The Late 60s RememberedLes evenements de Mai 1968?
As the month draws to a close and this now slightly rheumy-eyed soixante-huitard
draws towards his own kind of close, hoping it is still a fair way off, the memories come into focus.
The glistening waters of the Bristol Channel behind me, I entered College House, one of Swansea University’s largest buildings and went to the bookshop. Julian, the manager, an anarchist, asked me if I was following the events in France. “Events in France?” I asked, somewhat askance.
He explained, and so I went to a TV and saw that the streets of Paris, Lyon, Marseilles and so on were in uproar. Then I got hold of the papers and learned that a student and worker rebellion was on and that at the heart of it was a German Jew called Daniel Cohn-Bendit. (No, not ’bend it’ - like Beckham - but bon-di
) and various Trotskyist 'groupuscules'.
They weren’t just protesting the capitalist order and the state; they were facing off against the Stalinist French Communist Party.
I learned that some at least were taking their inspiration from a German philosopher called Herbert Marcuse
and his book ‘One-Dimensional Man
’. So, back to the bookshop to buy this tome and read it. I did, cover to cover, but, believe me, it must have found its way straight through my cranium. Who, I wondered, would be fired up by such an abstruse text as this?
Ah, those were the days, ’68, ’69, ’70, ’71…
Chant, chant, chant, the kids are marching!
“Link arms, comrades, link arms! Close up!”
The chants… I hear them now.
“CRS, SS! CRS, SS!”
The hated French riot police were compared, somewhat wildly to the Nazi terror squads.
“Ho, Ho, Ho Chi Minh!”
The streets of London’s West End rang with the name of the bearded little man who had once washed dishes in the city’s swank Savoy (or was it the Dorchester?) Hotel. The tramp of marching feet as we did the Ho Chi Minh Trot to the astonishment of London’s bourgeoisie, tongues aloll, on the sides on the street.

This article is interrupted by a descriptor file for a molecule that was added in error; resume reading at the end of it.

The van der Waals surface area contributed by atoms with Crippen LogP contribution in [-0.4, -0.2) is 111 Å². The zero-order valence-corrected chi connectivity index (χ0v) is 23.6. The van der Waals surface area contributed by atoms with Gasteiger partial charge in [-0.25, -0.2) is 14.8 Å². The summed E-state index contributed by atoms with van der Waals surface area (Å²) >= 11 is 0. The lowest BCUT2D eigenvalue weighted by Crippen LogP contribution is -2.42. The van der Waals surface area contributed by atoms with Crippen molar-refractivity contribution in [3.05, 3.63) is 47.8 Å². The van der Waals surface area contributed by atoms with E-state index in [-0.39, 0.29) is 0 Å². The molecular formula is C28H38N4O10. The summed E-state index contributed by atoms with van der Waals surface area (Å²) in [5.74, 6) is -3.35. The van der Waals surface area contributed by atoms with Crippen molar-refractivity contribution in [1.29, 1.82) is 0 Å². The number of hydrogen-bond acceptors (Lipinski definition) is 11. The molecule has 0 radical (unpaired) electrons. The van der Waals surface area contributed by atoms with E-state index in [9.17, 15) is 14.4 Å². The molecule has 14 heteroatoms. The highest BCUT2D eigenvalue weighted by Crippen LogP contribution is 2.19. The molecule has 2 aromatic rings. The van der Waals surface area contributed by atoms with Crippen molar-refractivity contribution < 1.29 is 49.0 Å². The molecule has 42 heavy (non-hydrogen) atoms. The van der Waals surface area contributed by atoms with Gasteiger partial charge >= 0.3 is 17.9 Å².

“Smash the bourgeoisie!” chanted 200,000 mainly middle-class kids of all ages. And then we went off for a pint in a West End pub. Contradictions, you tell me.
“One side’s right, one side’s wrong
Victory to the Viet Cong!”
Would I chant that now? No, knowing some of what I now know but I have no regrets at all about supporting the Vietnamese nationalist cause by donating blood to Medical Aid For Vietnam and opposing American imperialism. What many of us did not appreciate at the time was the way in which Britain’s intervention in Vietnam in 1945 had prepared the way for the ghastly French and American adventures.
“Hey, hey, LBJ. How many kids have you killed today!”
We saw the napalm and the carpet bombing and were angry, genuinely so if not altogether coherently. We saw the zipper squads setting fire to villages just as we had seen ‘Bull’ Connors turn the dogs and the electric cattle prods on the Civil Rights marchers in Selma, Alabama, and we were angry. We saw the Freedom Riders go into that vipers’ nest of the US Deep South and face the segregationist white mobs and their masks of hate and we were inspired.
And the beating they gave you is pounding my brain,
We knew the names of some who would never return home, Goodman, Schwerner and Cheney. Some of us knew the words of the fine American singer-songwriter Tom Paxton’s tribute to them. James Chaney, your body exploded in pain.
And they laughed as they spat their tobacco
The night air is heavy, no cool breezes blow
The sounds of the voices are worried and low
Desperately wondering and desperate to know
About Goodman, Schwerner and Cheney.
All memorably re-told in ‘Mississippi Burning
Yes, as the rheum in my eyes increases and my joints ache that tad more, I can re-call that it was the soixante-huitards
who protested the 1968 Soviet bloc invasion of Czechoslovakia, not the conservatives. And, believe me, I do not regret that. Nor do I regret a couple of years later protesting the Springbok rugby tour of Britain in the winter of ’69-70 and getting arrested at the game in Swansea - charges dropped!
Well, the rocking chair beckons …David Jardine